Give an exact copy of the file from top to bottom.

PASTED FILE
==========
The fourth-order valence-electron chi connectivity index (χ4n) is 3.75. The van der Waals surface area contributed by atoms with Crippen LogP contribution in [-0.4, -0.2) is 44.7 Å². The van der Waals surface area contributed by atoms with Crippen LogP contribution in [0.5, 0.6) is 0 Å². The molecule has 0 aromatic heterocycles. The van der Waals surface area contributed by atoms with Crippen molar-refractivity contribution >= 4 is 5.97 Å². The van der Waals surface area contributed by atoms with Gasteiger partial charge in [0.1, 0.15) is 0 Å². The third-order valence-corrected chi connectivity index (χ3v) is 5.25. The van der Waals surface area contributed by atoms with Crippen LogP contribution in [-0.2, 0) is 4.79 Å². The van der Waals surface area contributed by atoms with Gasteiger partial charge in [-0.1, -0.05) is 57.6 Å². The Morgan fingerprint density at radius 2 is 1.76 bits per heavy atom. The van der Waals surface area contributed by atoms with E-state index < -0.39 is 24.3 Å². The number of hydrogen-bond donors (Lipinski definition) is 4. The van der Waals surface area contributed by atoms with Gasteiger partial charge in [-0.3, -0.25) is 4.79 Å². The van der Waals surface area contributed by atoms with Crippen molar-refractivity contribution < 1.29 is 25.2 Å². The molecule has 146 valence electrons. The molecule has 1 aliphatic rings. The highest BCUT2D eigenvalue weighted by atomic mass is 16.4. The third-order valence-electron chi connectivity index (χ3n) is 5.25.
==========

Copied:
The fourth-order valence-electron chi connectivity index (χ4n) is 3.75. The van der Waals surface area contributed by atoms with Crippen LogP contribution in [-0.4, -0.2) is 44.7 Å². The van der Waals surface area contributed by atoms with Crippen LogP contribution in [0.5, 0.6) is 0 Å². The molecule has 0 aromatic heterocycles. The van der Waals surface area contributed by atoms with Crippen molar-refractivity contribution >= 4 is 5.97 Å². The van der Waals surface area contributed by atoms with Gasteiger partial charge in [0.1, 0.15) is 0 Å². The third-order valence-corrected chi connectivity index (χ3v) is 5.25. The van der Waals surface area contributed by atoms with Crippen LogP contribution in [-0.2, 0) is 4.79 Å². The van der Waals surface area contributed by atoms with Gasteiger partial charge in [-0.1, -0.05) is 57.6 Å². The Morgan fingerprint density at radius 2 is 1.76 bits per heavy atom. The van der Waals surface area contributed by atoms with E-state index < -0.39 is 24.3 Å². The number of hydrogen-bond donors (Lipinski definition) is 4. The van der Waals surface area contributed by atoms with Gasteiger partial charge in [-0.3, -0.25) is 4.79 Å². The van der Waals surface area contributed by atoms with Crippen molar-refractivity contribution < 1.29 is 25.2 Å². The molecule has 146 valence electrons. The molecule has 1 aliphatic rings. The highest BCUT2D eigenvalue weighted by atomic mass is 16.4. The third-order valence-electron chi connectivity index (χ3n) is 5.25.